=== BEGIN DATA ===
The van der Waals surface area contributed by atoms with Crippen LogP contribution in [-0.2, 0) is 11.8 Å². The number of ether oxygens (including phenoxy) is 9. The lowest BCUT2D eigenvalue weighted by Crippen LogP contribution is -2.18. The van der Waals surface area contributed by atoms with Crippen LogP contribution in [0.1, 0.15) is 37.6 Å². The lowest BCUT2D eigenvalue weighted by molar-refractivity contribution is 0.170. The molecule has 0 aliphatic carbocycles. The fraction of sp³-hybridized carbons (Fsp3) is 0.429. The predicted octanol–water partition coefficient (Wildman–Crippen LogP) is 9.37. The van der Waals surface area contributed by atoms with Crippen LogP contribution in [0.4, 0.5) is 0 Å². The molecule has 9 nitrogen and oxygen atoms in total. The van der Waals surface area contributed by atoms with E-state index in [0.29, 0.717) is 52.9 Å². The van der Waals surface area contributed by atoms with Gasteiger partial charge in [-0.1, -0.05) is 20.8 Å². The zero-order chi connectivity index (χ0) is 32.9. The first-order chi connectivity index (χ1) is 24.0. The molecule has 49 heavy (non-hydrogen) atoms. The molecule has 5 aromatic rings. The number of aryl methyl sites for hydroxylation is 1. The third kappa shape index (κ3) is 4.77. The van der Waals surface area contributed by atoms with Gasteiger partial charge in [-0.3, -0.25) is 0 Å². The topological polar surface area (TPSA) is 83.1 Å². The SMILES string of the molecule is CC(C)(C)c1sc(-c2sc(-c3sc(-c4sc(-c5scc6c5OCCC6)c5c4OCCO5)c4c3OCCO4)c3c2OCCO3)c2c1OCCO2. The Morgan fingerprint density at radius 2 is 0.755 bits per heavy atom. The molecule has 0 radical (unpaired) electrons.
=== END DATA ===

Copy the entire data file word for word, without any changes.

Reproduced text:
The van der Waals surface area contributed by atoms with Crippen LogP contribution in [-0.2, 0) is 11.8 Å². The number of ether oxygens (including phenoxy) is 9. The lowest BCUT2D eigenvalue weighted by Crippen LogP contribution is -2.18. The van der Waals surface area contributed by atoms with Crippen LogP contribution in [0.1, 0.15) is 37.6 Å². The lowest BCUT2D eigenvalue weighted by molar-refractivity contribution is 0.170. The molecule has 0 aliphatic carbocycles. The fraction of sp³-hybridized carbons (Fsp3) is 0.429. The predicted octanol–water partition coefficient (Wildman–Crippen LogP) is 9.37. The van der Waals surface area contributed by atoms with Crippen LogP contribution in [0.4, 0.5) is 0 Å². The molecule has 9 nitrogen and oxygen atoms in total. The van der Waals surface area contributed by atoms with E-state index in [0.29, 0.717) is 52.9 Å². The van der Waals surface area contributed by atoms with Gasteiger partial charge in [-0.1, -0.05) is 20.8 Å². The zero-order chi connectivity index (χ0) is 32.9. The first-order chi connectivity index (χ1) is 24.0. The molecule has 49 heavy (non-hydrogen) atoms. The molecule has 5 aromatic rings. The number of aryl methyl sites for hydroxylation is 1. The third kappa shape index (κ3) is 4.77. The van der Waals surface area contributed by atoms with Gasteiger partial charge in [-0.3, -0.25) is 0 Å². The topological polar surface area (TPSA) is 83.1 Å². The SMILES string of the molecule is CC(C)(C)c1sc(-c2sc(-c3sc(-c4sc(-c5scc6c5OCCC6)c5c4OCCO5)c4c3OCCO4)c3c2OCCO3)c2c1OCCO2. The Morgan fingerprint density at radius 2 is 0.755 bits per heavy atom. The molecule has 0 radical (unpaired) electrons.